Watching the Hastings Council deal with money issues is a painful ordeal. Fortunately, for all parties, ratepayers rarely witness the gruesome process.

Yesterday, the HDC’s Finance & Monitoring Committee met for a bit over four hours. That’s another name for the full Council, only with the Finance Chair, Wayne Bradshaw, running the meeting instead of the Mayor.

The session began with a full 45 minutes discussing dog fees, despite the fact — as it was noted — that a review of the entire policy is underway. That set the torrid pace for the afternoon.

[Interesting factoid: 18% of the dogs cause 69% of the problems. I say line up the troublemakers and shoot deport ’em, saving ratepayers over $600,000.]

Next up was an extension of the Council’s lease to Hutchinson Furniture, which happens to operate from the ground floor of the Opera House building. The key question: should the rent be collected by the Opera House (where the income would, one might argue, artificially “inflate” the revenue earned by the new Opera House charitable company) or by the Council, the owner of the building. In an astonishing burst of transparency, the Councillors decided to have the Council itself collect the rent. Only Councillor Twigg didn’t seem to get the rationale.

A number of other issues were raised related to the accountability of the new Opera House Ltd, chiefly by Councillor Wilson-Hunt. For example, when — if ever — might the Council no longer need to subsidise the Opera House? And, cutting the other direction, would the Board of the Opera House focus too much on earning revenue, squeezing out community use of the facility?

Now, it should be noted that Councillor Wilson-Hunt actually had done some homework, prepared questions and actively participated in the discussions … which is more than can be said for many of her fellow Councillors, some of whom seemed clueless, and others apparently bored with how well the Council spends money or devolves that authority to once or twice-removed legal entities with commensurately attenuated public accountability.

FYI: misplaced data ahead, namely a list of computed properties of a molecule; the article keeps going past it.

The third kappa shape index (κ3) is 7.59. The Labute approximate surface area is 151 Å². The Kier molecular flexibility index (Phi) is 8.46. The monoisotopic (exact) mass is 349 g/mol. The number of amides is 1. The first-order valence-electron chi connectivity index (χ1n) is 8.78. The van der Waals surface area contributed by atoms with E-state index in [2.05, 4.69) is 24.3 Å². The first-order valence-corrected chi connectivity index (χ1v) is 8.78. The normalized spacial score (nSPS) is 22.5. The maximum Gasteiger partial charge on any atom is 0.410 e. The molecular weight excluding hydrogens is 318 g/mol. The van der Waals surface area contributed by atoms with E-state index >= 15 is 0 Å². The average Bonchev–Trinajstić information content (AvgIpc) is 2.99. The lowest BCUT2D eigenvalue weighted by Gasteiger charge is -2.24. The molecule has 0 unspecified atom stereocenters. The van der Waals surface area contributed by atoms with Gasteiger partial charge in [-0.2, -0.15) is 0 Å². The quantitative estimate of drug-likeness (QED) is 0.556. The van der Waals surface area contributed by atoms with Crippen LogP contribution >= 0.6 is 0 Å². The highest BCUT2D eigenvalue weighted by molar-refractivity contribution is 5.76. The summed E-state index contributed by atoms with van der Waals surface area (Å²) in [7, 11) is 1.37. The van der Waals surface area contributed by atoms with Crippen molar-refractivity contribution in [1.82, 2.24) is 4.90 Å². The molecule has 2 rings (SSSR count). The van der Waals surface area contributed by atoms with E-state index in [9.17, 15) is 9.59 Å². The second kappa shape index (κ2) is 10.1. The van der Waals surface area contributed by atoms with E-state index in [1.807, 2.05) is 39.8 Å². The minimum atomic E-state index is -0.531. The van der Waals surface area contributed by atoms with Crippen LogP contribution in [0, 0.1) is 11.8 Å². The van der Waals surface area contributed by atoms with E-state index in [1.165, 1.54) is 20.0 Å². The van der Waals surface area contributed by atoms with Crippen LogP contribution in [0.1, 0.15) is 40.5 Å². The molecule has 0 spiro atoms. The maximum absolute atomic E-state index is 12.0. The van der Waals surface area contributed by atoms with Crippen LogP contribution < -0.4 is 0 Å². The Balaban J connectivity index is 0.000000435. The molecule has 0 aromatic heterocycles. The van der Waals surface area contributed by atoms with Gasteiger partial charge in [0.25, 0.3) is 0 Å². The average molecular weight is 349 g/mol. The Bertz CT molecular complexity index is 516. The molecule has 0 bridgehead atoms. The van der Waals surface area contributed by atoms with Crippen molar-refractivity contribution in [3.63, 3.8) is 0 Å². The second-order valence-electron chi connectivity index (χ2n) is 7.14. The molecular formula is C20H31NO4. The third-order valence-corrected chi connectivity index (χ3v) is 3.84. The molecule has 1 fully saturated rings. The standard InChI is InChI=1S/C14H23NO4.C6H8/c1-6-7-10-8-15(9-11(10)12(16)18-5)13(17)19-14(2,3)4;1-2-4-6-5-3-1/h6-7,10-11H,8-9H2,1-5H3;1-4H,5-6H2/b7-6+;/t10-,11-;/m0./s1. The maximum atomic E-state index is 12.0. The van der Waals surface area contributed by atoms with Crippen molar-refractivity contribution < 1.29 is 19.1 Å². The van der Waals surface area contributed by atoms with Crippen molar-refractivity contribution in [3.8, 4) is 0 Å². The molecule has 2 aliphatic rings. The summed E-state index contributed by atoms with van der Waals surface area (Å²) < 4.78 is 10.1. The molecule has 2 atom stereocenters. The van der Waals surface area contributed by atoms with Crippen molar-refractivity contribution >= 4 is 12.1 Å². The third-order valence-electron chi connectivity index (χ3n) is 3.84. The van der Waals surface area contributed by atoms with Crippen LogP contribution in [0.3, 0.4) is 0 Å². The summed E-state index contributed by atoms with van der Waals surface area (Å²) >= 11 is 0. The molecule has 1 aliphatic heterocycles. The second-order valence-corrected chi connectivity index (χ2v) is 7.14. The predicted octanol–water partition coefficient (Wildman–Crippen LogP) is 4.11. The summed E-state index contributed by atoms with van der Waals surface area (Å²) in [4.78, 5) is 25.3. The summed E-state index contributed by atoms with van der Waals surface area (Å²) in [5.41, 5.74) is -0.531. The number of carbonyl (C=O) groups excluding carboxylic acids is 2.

[The real power in Hastings Council lies with law firm Bannister & von Dadelszen, who does all the paperwork organising the Council’s various trusts, controlled organisations and holding companies. Too bad they’re not listed on the NZ Exchange!]

So, who besides Councillor Wilson-Hunt really came to the meeting to engage? I’d say Wayne Bradshaw, who never fails to exasperate his colleagues by asking fiduciary questions no one else wants to know the answers to; Councillor Bowers, an accountant by background who has clearly mastered the budget; and Mayor Yule, who after a few terms knows the numbers and arguments well enough to productively multi-task his way through the meeting, occasionally commenting and mediating, and otherwise processing his mayoral paperwork.

These four could have conducted the meeting amongst themselves, sparing their colleagues a tiresome afternoon. Maybe summoning them occasionally from the Councillors’ dining room for a quorum call.

As the meeting wore on, Councillors heard more about the financial woes of Splash Planet and the Holiday Park, both losing money. There was much gnashing of teeth and wringing of hands. Actually, it’s not that these Council-run enterprises are losing money … that’s become the norm; it’s that they’re losing even more money than they were budgeted to lose. But not to worry … studies of these situations are underway.

And at a future meeting of the Finance & Monitoring Committee, I’m sure that our eagle-eyed Councillors will get to the heart of the matter!

Tom Belford

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